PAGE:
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A roundup of important dates, regulations related to the coronavirus outbreak in Massachusetts

Massachusetts Governor Charlie Baker requested the population to stay home as much as possible.Scott Eisen/Getty

“What day is it?”

The halfhearted, half-entirely serious question is circling the Internet right now, and it’s laced with all sorts of verities. With news breaking by the hour and local and federal leaders holding press conferences every day, information, dates, rules, and restrictions have never been harder to track. While you still may need to double check the calendar every now and then, here is a roundup of coronavirus-related announcements, dates, and regulations worth noting in Massachusetts.

Crowd sizes are restricted to 10 people

On March 13, Governor Charlie Baker first issued a ban on large gatherings of over 250 people. The original ban extended to community, civic, public, and leisure gatherings, as well as faith-based events, sporting events with spectators, concerts, fund-raisers, parades, and festivals. It did not include airports, bus and train stations, medical facilities, libraries, shopping malls and centers, polling locations, and grocery and retail stores.

This changed on March 15, when the governor announced a new threshold for any public gatherings from the 250-person limit to 25. Limitations extended to fitness centers, private clubs, and theaters.


Baker again lowered the crowd size threshold from 25 to 10 people on March 23, the most current crowd restriction as of early March 31. It extends to all nonessential businesses and will remain in place until May 4, an extension from the original April 7 date.

Nonessential businesses closed, stay-at-home advisory issued

In the same March 23 press briefing, Baker ordered all nonessential businesses in Massachusetts to close their doors by midday March 24, and urged the state’s nearly 7 million people to stay home. It was the sharpest restriction on daily life yet, and marked a moment where the virus touched virtually every part of the state. Baker said the order would stay in effect until at least April 7, and did not affect grocery stores, pharmacies, medical facilities, or gas stations, among a variety of other businesses that are allowed to stay open. Baker extended the business closure order and stay-at-home advisory to May 4 during a press conference on March 31.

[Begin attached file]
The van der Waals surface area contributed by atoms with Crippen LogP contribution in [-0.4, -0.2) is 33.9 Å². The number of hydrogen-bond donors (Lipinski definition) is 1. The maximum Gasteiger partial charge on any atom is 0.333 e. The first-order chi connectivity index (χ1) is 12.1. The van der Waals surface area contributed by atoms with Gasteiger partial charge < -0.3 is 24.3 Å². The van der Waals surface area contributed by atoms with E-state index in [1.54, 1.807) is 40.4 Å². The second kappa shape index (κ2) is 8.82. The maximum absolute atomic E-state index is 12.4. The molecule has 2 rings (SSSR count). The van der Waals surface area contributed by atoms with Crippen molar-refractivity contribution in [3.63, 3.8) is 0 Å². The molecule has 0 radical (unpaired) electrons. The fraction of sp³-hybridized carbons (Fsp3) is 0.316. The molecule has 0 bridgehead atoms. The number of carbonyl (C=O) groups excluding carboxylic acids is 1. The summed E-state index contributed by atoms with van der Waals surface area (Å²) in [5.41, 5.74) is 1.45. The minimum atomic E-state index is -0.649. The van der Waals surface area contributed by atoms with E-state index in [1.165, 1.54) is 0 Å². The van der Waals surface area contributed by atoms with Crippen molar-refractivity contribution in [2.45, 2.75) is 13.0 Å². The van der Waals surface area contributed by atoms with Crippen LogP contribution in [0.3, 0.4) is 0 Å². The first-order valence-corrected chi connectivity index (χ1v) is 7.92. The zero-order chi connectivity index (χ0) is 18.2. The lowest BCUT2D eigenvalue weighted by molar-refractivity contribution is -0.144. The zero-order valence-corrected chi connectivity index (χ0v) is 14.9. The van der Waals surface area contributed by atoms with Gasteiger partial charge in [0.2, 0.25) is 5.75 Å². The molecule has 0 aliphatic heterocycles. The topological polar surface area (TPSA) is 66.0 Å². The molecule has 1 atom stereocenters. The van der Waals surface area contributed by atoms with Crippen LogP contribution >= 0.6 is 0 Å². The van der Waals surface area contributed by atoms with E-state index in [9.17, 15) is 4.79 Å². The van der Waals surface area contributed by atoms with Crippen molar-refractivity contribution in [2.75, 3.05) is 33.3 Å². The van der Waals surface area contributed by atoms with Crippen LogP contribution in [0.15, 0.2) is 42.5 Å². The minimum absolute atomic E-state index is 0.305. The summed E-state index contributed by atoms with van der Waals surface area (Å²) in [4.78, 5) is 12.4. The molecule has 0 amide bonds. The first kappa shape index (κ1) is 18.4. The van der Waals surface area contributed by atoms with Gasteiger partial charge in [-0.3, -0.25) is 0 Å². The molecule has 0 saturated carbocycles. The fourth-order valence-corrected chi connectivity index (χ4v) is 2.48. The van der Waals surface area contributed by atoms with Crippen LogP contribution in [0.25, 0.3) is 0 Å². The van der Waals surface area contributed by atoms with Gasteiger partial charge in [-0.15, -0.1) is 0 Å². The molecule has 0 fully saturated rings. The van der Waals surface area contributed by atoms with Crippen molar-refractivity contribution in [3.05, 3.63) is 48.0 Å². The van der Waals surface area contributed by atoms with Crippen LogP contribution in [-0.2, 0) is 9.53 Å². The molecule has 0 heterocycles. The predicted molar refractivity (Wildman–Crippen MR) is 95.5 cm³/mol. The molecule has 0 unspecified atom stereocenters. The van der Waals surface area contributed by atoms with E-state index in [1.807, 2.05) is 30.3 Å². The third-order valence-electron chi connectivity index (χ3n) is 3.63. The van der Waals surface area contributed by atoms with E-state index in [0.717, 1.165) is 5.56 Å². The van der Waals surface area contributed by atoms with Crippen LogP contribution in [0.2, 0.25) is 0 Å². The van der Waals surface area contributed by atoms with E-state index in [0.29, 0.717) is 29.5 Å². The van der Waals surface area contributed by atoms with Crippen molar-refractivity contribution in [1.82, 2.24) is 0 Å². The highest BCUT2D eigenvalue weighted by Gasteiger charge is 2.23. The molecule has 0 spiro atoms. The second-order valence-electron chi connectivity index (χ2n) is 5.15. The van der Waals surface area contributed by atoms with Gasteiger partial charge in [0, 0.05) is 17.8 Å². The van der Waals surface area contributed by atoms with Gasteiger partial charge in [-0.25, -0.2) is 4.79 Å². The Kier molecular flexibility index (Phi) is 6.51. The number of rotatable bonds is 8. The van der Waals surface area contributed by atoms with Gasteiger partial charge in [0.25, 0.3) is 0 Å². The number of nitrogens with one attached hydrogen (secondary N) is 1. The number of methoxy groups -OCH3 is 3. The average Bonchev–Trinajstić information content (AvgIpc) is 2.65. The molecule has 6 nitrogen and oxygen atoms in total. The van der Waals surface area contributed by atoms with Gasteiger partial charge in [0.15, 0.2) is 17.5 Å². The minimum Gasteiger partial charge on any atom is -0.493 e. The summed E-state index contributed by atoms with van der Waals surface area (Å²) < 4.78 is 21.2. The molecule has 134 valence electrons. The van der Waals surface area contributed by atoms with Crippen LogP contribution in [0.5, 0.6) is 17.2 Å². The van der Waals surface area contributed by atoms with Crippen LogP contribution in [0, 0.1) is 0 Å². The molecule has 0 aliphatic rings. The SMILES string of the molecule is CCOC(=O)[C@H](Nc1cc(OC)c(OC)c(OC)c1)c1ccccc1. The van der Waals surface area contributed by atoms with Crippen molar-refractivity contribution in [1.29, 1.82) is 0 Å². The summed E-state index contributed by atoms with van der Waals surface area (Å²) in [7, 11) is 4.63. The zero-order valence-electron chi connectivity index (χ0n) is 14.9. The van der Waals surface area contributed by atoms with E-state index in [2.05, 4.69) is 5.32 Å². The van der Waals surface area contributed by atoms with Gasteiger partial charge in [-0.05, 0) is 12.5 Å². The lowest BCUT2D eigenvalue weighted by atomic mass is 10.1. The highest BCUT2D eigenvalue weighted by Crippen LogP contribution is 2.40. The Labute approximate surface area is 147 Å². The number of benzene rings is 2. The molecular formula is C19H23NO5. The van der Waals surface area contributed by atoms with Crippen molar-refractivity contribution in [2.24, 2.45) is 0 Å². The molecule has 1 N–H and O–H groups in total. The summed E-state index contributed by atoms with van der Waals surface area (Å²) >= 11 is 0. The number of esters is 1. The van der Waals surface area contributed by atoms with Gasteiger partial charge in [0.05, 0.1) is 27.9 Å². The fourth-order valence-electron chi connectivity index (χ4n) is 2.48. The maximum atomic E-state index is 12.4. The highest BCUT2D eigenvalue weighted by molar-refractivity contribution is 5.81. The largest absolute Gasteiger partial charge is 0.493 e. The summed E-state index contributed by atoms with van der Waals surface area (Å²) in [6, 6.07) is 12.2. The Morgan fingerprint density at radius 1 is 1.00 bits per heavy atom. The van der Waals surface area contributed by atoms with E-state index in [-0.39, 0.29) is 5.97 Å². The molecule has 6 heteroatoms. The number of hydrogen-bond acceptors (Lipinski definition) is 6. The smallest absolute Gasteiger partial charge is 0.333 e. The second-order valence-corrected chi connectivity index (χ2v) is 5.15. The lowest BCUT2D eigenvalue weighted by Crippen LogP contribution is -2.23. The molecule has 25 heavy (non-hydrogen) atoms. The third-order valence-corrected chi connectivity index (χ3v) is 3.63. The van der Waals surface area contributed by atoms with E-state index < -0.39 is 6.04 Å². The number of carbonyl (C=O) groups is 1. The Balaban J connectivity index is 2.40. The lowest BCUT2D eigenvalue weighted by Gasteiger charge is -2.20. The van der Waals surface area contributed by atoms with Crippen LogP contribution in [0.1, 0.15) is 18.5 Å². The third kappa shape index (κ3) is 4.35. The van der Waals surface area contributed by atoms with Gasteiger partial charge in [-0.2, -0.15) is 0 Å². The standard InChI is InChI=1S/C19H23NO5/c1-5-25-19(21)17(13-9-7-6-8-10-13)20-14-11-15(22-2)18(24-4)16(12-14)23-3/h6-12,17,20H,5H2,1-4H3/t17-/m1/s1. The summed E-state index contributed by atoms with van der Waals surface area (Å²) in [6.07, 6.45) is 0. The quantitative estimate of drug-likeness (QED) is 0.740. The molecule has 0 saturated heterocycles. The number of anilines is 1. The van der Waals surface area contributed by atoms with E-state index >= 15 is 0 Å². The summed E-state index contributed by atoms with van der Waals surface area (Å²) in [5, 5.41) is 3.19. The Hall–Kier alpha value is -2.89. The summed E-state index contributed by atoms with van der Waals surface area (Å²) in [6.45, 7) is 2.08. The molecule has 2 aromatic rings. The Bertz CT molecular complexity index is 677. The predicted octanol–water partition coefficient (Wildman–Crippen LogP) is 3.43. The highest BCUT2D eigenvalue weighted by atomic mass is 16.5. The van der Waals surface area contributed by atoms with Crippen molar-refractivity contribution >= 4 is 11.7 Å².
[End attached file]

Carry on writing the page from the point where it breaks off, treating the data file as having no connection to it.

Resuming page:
Schools closed until May 4

On March 15, Baker ordered that all public and private schools across Massachusetts close for three weeks. The order went into effect on March 17 and extended until April 6.

Ten days later, on March 25, Baker extended the shutdown until May 4 as the number of diagnosed infections across the state jumped by more than half in a single day.

Travel restrictions

On March 27, Massachusetts effectively closed its doors to tourists and many travelers, with Baker urging anyone arriving from out-of-state to self-quarantine for two weeks. The advisory exempts health care, public safety, and other state-designated essential workers who commute into Massachusetts from neighboring states, and there are no penalties for those who visit despite the request.

Tax filing

Officials also announced on March 27 it would extend the state income tax filing and payment deadline from April 15 to July 15, matching the new federal filing deadline.

Boston parking rules

With the coronavirus upending daily life, Boston Mayor Martin J. Walsh has relaxed some parking rules in the city. Now, those with a residential parking sticker can use meter spots for free — and for unlimited time — within their neighborhoods; medical professionals can access free or reduced-rate spots in certain garages; and restaurants can request temporary pick-up zones in front of their buildings, which would allow 5-minute parking for takeout and delivery orders.


As Walsh previously announced, cars also will not be ticketed or towed for street sweeping.

Brittany Bowker can be reached at brittany.bowker@globe.com. Follow her on Twitter @brittbowker and on Instagram @brittbowker.